Column: Nature at Arm's Length
Published 10:34 am, Sunday, May 25, 2014
Snow drops and blue bells, tulips and violets; crocus and daffodils, clovers and tree buds; lily of the valley and skunk cabbage, too.
Skunk cabbage? Really?
You may have noticed on a walk through our wooded, marshy areas in Darien a small, dark maroon, cone-shaped "hood" poking up through the snow in late February, early March. This is the part of the skunk cabbage plant called the spathe that protects the flowering members inside. Temperatures inside this hood can reach 70 degrees, which allows it to melt the snow and ice around and above it.
As the plant grows, the spathe opens up to attract its pollinators to the flower. It truly is our first flower of spring, and you don't have to go to the woods to find skunk cabbage -- it thrives in moist, wetland areas along roadways, as well. Look for a medium height plant with large, wide, green leaves.
American Indians used the skunk cabbage plant for medicinal treatment. The only animal I've heard of that would actually eat the plant, in its young stage, is the bear. We can't eat skunk cabbage, even cooked, as the chemicals inside would cause a burning sensation in our mouths and throats. However, this is one wildflower from which no one will mind if you pick a leaf. It's particularly fun to pretend it smells delightful and let your kids take a whiff! It's this gassy, skunk-spray smell that attracts flies and carrion beetles to the spathe for pollination; animals that love to dine on rotting flesh.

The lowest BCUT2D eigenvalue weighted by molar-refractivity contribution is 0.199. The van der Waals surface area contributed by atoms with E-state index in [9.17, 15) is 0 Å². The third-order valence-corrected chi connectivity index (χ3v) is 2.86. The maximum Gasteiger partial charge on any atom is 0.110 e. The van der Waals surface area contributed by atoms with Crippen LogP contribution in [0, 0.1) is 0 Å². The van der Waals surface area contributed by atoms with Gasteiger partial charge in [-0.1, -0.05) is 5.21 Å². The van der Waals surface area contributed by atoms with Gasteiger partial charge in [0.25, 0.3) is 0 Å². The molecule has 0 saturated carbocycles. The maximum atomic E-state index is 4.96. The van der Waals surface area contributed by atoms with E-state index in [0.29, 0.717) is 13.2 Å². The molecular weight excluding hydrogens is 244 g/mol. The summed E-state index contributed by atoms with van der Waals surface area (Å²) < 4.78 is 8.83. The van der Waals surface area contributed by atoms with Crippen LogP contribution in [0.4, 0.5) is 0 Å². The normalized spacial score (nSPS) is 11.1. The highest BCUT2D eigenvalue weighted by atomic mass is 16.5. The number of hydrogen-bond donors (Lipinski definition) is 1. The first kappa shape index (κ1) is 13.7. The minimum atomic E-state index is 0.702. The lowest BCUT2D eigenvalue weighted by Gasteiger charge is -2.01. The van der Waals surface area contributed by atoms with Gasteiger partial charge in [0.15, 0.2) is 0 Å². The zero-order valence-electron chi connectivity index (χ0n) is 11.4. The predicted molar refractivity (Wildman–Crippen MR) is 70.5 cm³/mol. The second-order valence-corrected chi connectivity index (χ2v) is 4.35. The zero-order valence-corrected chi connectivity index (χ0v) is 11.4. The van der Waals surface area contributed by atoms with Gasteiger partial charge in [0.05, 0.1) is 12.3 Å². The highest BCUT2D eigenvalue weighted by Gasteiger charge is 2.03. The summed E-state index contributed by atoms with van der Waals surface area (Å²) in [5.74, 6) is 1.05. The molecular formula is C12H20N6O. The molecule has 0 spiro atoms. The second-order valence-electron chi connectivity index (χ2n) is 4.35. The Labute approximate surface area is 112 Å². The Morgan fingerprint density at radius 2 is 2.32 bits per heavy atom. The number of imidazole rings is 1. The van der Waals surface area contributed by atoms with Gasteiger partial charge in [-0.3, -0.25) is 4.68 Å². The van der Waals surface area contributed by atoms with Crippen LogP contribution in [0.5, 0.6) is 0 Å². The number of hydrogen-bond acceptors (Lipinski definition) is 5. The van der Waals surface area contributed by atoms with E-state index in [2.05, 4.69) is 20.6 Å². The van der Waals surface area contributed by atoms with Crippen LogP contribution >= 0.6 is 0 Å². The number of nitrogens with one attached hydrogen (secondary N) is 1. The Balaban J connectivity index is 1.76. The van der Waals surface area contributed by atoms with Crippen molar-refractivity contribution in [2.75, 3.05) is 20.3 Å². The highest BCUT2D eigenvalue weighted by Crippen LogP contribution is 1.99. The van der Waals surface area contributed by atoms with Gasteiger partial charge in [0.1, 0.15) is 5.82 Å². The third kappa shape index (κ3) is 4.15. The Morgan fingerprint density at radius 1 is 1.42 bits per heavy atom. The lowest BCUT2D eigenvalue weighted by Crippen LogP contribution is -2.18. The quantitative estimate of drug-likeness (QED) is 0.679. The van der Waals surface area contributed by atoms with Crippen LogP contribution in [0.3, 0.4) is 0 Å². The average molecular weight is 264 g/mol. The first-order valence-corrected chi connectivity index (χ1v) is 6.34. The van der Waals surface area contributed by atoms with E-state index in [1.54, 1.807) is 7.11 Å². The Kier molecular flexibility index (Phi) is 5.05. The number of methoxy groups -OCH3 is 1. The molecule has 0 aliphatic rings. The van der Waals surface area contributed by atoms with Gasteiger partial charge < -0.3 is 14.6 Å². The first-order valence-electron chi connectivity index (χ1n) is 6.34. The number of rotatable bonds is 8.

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Why am I reminded of two of my favorite Looney Tunes characters, Pepe Le Pew and his girlfriend, Flower? For the trivia minded: What kind of animals were they?
One of the most delightful seasons in which to walk through the woods at Cherry Lawn Park is spring. Right now, especially on a warm, sunny day, you can see three other types of native early bloomers. They are marsh marigolds, spring beauties and trout lilies, also known as adderstongues. The trout lily is so named because of the similarity of its mottled leaf markings to those on a brown or brook trout. A couple of other names for the shiny, yellow marsh marigold are cowslip and kingcup. The spring beauty is the delicate white flower with deep pink veins, the bulbs of which American Indians used to eat. See these flowers a few feet in from the beginning of the trail, starting at the nature center building, heading toward the pond.
Enjoy our collective backyard spring treats.
Nina Miller is a Darien resident.